Riffing on the archetypal myth of self-destructive infatuation, The Grand Scheme of Things sees Echo and Narcissus becoming stand-ins for the whole of humanity, discussing gender through the medium of a game of Truth or Dare. If it sounds like a clunky setup, it can feel that way at times, but the script, devised by performers Flora Marston and Nic McQuillan, is nonetheless rivetingly intense.
From the outset, there’s an unsettling undercurrent to the self-proclaimed Best Friends’ game of reciprocal intimacy. While Nic speaks freely, Flora can communicate only via powerpoint presentation, her words projected onto a screen behind them. Her responses hang in the darkness long after Nic moves on, seen but not heard. Sometimes they add a touch of humour. At other times they become stark reminders of the vast distance between two people’s perspectives, signs of the erosive cumulative impact of micro-aggressions, or suggestions of the rapid calculations a woman might have to make to ensure her safety in any given situation.
At one point, Nic describes a romantic picnic at the Grand Canyon, planned out in sumptuous detail. It’s going to be the perfect occasion to tell Flora about his feelings for her. Meanwhile, Flora worries about how she’d escape from the secluded spot if things went south. Nic, in turn, gets outraged that she’d even consider the possibility, triggering an all-too familiar cycle of shame and recrimination.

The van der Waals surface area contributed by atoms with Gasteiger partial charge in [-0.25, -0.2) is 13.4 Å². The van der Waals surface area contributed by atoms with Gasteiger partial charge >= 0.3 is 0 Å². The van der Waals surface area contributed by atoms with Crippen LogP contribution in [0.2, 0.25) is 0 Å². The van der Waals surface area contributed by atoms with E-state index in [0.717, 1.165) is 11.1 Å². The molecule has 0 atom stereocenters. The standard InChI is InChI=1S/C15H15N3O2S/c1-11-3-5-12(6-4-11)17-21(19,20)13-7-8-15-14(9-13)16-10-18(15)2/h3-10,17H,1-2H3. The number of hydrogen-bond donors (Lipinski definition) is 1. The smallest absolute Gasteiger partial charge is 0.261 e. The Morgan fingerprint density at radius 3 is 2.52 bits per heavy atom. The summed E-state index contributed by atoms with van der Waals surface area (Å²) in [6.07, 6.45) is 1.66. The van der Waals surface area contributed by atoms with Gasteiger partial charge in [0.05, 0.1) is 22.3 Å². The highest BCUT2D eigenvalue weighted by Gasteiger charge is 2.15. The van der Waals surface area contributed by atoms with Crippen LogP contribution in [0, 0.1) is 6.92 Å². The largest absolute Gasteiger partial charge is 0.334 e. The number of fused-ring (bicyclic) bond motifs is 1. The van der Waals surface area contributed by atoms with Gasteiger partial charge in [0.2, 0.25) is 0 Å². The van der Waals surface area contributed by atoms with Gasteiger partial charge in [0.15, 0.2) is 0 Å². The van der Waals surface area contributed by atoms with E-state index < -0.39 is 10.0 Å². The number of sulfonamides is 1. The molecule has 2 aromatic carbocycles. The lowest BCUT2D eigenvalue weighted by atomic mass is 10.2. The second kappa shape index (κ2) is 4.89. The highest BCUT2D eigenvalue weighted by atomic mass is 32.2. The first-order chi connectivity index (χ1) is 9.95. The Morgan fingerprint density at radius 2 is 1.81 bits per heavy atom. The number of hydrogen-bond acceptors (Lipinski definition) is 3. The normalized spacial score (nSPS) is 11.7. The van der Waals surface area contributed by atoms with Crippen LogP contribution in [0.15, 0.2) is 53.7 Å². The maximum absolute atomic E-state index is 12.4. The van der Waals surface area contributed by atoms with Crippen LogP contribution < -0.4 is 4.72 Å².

McQuillan is gripping throughout, a bundle of pacing, awkward energy and sudden emotional swerves, easy-going one moment, flying off the handle the next. As he reacts – so badly, so predictably – to Flora’s rejection, an edge of visceral viciousness starts to creep in. When he blames her for making him care for her, it’s a real accusation. When he vows he’ll fight for her affections, it’s an overt threat.
By contrast, Marston is a point of rigid stiffness on the stage, barely moving and – for the show’s first half – completely silent. Though her performance begins with marked subtlety, all glances and body language, it eventually – finally, fulfillingly – erupts into an explosion of pent up frustration as she climbs on the furniture and launches into a ferociously vivid monologue which charts a history of the victimisation of women through a deluge of mythological imagery – Medusa’s face streaked with tears and venom. Echo struggling under the weight of her own petrified bones. An allusion to Trump as a “piss-covered gargoyle” destroying women with a click of his tiny fingers like a tangerine-tinted Thanos.
Admittedly, the writing doesn’t always maintain that pitch and clarity. A tighter focus on a distinct plot might lend the conversation an even greater resonance. Grappling with loaded issues and embracing the fact that there are no easy solutions to deep-rooted problems, the show may never reach any definitive conclusion, but at its best, this is swaggering, galvanising, unflinchingly bold stuff.
The Grand Scheme of Things is on at Underbelly as part of the 2019 Edinburgh fringe, and runs until 25th August. More info and tickets here.